LOUISVILLE, Ky. — Benjamin Brainard and his wife, Amanda, bought a historic building on Museum Row in downtown Louisville just before the pandemic hit. They renovated the previously vacant space into seven short-term rental units.

What You Need To Know

  • In a summer travel outlook, Airbnb found Louisville was the top trending U.S. destination on its site

  • A Louisville Metro Council committee advanced a short-term rental moratorium that would temporarily halt new permits and registrations across the city

  • Short-term rental owners worry the short-term moratorium will have long-term consequences
  • Those in favor of  the moratorium say some neighborhoods are becoming over-saturated with rentals

“We have some great new hotels and great old hotels in Louisville, but there was a desire for gathering as a group,” said Brainard. “This gives you that sort of feeling.”

His company, Hollyhock Suites, has a dozen rental units listed across the city. Brainard said there’s no one type of person who rents from them. Some are drawn to Louisville for bourbon tourism. Others come for conventions and events. He also sees a lot of families that want to check out museums and other kid-friendly attractions.

Airbnb recently released its summer preview, which showed Louisville was the top trending U.S. destination on its site in the first quarter of the year.

“We are really excited to be a part of a growing trend and we pray it stays that way,” Brainard said just hours before a Louisville Metro Council committee advanced a moratorium on short-term rentals city-wide.

If passed by the full council, the moratorium would temporarily halt permitting and registration for new short-term rental properties. The moratorium would last for six months or until leaders decide on permanent changes to the city’s ordinance governing short-term rentals, whichever comes first.

Councilman Jecorey Arthur, who proposed the moratorium, said it started when he received complaints that certain neighborhoods like Phoenix Hill and Butchertown were becoming over-saturated with rentals.

“People felt like they were losing their sense of community,” Arthur said.

Less than 1% of the city’s overall housing is short-term rentals, but Arthur said in certain neighborhoods the rate is much greater.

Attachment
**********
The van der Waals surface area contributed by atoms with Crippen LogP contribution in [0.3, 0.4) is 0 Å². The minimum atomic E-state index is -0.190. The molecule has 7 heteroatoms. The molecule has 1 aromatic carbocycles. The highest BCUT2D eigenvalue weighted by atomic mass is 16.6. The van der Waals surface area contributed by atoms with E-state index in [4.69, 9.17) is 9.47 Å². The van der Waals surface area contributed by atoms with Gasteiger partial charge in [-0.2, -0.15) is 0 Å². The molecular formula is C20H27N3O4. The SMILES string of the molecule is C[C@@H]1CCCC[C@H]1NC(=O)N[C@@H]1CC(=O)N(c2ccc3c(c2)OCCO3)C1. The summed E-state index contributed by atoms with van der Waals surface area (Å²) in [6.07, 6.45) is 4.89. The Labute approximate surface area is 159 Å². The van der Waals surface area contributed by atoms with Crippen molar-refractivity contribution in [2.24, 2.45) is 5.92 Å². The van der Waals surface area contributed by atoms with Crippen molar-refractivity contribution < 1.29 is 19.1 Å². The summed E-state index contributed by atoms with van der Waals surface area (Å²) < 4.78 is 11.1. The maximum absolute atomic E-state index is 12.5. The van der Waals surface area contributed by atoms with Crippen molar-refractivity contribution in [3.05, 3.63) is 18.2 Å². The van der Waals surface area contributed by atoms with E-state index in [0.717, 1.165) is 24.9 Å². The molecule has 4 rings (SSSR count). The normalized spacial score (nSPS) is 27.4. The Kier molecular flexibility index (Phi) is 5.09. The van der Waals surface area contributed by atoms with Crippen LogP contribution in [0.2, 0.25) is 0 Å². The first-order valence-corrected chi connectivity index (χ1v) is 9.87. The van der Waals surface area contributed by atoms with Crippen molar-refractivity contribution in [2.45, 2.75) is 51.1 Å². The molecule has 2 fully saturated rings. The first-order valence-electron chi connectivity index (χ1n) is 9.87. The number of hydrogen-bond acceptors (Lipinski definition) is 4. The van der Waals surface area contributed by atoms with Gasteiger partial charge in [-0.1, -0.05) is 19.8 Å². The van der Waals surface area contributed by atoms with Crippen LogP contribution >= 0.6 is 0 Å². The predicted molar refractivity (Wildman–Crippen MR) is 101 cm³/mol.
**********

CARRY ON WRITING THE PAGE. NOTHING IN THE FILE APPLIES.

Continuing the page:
“The Central Business has 150 (short-term rentals), which is just 6% of occupied housing, but in Phoenix Hill, we have 137 (short-term rentals) and that’s 5% of the occupied housing,” Arthur said. “Why does a residential neighborhood have the same rate of Airbnbs to occupied housing, compared to the Central Business District?”

Louisville has existing rules in place for short-term rentals, but some council members say people have been taking advantage of loopholes and exploiting the system.

Hoping to address that problem, city leaders expect to weigh in on long-term changes to the existing ordinance governing short-term rentals in the city later this summer.

Some of the proposed changes include amending the occupancy requirement from “host” to “owner,” strengthening the existing 600’ requirement and raising the annual registration fee. A public comment period is underway. People can learn more about proposed changes or weigh in on the city’s website.

Brainard’s optimism following the Airbnb report decreased after news of the moratorium, saying it seems like an overcorrection.

“It’s very concerning when you see such a broad application of fixing a minor problem,” said Brainard.

He said, although the moratorium is temporary, it’s risky to move forward with big business deals during times of uncertainty.

“It’s very discouraging to people who want to come to Louisville, invest in Louisville or pour our money into Louisville. For us personally, it put the brakes on some projects we were going to go through with to help certain parts of Louisville. It’s hard,” said Brainard.

The full Louisville Metro Council is scheduled to weigh in on the temporary short-term rental moratorium Thursday, June 1. The meeting begins at 6 p.m.